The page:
"My big concern is about what's lurking in corner shops, and what's lurking in the fridges and freezers of hospitals, prisons and school canteens as well."
She urged consumers to buy local, in order to be confident of the source of their meat.
Asked if she would eat a beef processed meal, Miss McIntosh told BBC Radio 4's Today programme: "No, and I think the message is to go out and buy your food as locally as you can so you know where the beef is coming from."
The Thirsk and Malton MP added: "There's a common strand going through this of imported meat coming from EU countries. None of the meat seems to have come from this country.
"It's sending shockwaves through the farming community and denting consumer confidence. We need to tackle this very quickly to restore consumer confidence, and I think the message is to buy local.
"The challenge to the FSA and to the farms minister is what discussions have they had with the Polish authorities, the French authorities, the Irish authorities to see what testing these countries are doing on these products before they leave their shores, so there would have been no question of it entering our food chain."
But FSA director of operations Andrew Rhodes stressed that contamination had been found in only two branded products, and that there was no evidence that they posed a risk to public health.
Mr Rhodes told Today: "What we've identified so far are two areas of gross contamination - the Tesco value burger and the Findus beef lasagne. I can't speculate on what we might find in further testing, but if we do find something then we will be dealing with that very robustly."
He added: "What we are doing at the moment is investigating this incident. We are testing a very broad range of products, including those that go to schools and hospitals.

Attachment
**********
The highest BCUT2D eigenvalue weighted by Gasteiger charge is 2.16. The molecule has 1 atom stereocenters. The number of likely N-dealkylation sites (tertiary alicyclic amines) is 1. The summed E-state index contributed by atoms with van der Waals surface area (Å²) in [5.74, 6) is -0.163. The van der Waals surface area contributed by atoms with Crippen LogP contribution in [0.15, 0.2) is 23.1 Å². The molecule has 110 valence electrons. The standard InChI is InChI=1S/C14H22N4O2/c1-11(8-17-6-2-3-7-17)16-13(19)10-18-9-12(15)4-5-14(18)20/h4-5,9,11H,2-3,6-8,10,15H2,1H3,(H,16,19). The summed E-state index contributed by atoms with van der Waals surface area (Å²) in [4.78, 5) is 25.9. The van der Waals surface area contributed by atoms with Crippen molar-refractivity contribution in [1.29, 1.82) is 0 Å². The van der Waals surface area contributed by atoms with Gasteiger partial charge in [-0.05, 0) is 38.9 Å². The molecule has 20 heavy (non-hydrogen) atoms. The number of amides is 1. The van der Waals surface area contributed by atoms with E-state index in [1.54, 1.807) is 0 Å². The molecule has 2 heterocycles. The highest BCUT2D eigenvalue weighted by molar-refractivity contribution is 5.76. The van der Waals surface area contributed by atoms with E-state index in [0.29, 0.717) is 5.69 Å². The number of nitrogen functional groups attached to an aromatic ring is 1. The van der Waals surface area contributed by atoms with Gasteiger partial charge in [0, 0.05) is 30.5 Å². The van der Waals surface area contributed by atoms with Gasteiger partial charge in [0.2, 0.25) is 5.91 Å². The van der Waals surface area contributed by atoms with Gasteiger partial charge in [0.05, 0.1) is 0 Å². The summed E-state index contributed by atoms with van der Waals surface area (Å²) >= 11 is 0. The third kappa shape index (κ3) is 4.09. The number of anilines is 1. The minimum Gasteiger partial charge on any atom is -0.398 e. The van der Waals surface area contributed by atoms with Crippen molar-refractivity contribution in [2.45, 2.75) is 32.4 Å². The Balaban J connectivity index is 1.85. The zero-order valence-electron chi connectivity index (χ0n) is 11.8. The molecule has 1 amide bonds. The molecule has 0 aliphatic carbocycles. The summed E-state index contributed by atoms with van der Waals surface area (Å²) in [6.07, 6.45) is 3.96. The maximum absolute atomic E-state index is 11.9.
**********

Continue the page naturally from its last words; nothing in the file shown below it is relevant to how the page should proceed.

"We are demanding that all the manufacturers, all the retailers, test all of their products to rule out any further contamination.
"I'm not going to speculate on what we might find, but it's the responsibility of those making food and selling food to ensure that what's in that food is exactly what it says on the label. That's their legal obligation."
Mr Rhodes said: "There are two likely causes of this. The first is gross negligence and the second may be criminal activity, and that's what we are investigating at the moment - whether somebody has deliberately substituted one product for another.
"So far all of our investigations have not found a food safety risk but that does not mean this is acceptable, and that's why we are taking the actions that we are with the food industry.
"I don't have any sympathy when a product is produced which isn't what it says it is. They have a legal obligation and a moral obligation to make sure that when consumers buy a product, they get exactly what they are expecting to get.
"In this case, Findus have done the right thing in recalling their product, identifying a problem and co-operating with us. But it's really important that we carry on our investigations and bring our investigations to a conclusion."